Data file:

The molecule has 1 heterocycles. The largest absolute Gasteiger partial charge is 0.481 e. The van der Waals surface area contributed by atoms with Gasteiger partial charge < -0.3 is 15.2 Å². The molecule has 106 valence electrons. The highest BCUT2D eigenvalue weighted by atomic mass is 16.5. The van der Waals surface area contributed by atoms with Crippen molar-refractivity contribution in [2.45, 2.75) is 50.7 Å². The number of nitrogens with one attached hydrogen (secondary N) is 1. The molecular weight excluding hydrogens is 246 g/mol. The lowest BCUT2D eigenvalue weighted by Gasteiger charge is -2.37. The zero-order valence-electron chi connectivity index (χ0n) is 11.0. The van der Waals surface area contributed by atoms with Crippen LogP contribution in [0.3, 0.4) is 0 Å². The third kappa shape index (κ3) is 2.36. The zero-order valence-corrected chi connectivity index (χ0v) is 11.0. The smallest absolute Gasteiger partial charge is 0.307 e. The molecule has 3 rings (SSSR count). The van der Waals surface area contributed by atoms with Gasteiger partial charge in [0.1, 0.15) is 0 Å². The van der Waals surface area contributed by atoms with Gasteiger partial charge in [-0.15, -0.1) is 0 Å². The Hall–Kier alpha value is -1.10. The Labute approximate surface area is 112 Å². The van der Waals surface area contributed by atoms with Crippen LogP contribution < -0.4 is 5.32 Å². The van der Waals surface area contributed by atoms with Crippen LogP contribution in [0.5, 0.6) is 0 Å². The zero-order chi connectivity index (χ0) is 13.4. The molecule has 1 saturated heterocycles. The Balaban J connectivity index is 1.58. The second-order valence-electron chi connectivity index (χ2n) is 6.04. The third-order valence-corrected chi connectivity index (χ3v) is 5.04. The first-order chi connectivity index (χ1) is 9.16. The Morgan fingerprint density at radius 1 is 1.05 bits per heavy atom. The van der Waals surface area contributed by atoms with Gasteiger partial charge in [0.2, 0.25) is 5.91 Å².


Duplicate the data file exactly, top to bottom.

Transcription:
The molecule has 1 heterocycles. The largest absolute Gasteiger partial charge is 0.481 e. The van der Waals surface area contributed by atoms with Gasteiger partial charge < -0.3 is 15.2 Å². The molecule has 106 valence electrons. The highest BCUT2D eigenvalue weighted by atomic mass is 16.5. The van der Waals surface area contributed by atoms with Crippen molar-refractivity contribution in [2.45, 2.75) is 50.7 Å². The number of nitrogens with one attached hydrogen (secondary N) is 1. The molecular weight excluding hydrogens is 246 g/mol. The lowest BCUT2D eigenvalue weighted by Gasteiger charge is -2.37. The zero-order valence-electron chi connectivity index (χ0n) is 11.0. The van der Waals surface area contributed by atoms with Crippen LogP contribution in [0.3, 0.4) is 0 Å². The third kappa shape index (κ3) is 2.36. The zero-order valence-corrected chi connectivity index (χ0v) is 11.0. The smallest absolute Gasteiger partial charge is 0.307 e. The molecule has 3 rings (SSSR count). The van der Waals surface area contributed by atoms with Gasteiger partial charge in [0.1, 0.15) is 0 Å². The van der Waals surface area contributed by atoms with Gasteiger partial charge in [-0.15, -0.1) is 0 Å². The Hall–Kier alpha value is -1.10. The Labute approximate surface area is 112 Å². The van der Waals surface area contributed by atoms with Crippen LogP contribution < -0.4 is 5.32 Å². The van der Waals surface area contributed by atoms with Crippen LogP contribution in [0.5, 0.6) is 0 Å². The zero-order chi connectivity index (χ0) is 13.4. The molecule has 1 saturated heterocycles. The Balaban J connectivity index is 1.58. The second-order valence-electron chi connectivity index (χ2n) is 6.04. The third-order valence-corrected chi connectivity index (χ3v) is 5.04. The first-order chi connectivity index (χ1) is 9.16. The Morgan fingerprint density at radius 1 is 1.05 bits per heavy atom. The van der Waals surface area contributed by atoms with Gasteiger partial charge in [0.2, 0.25) is 5.91 Å².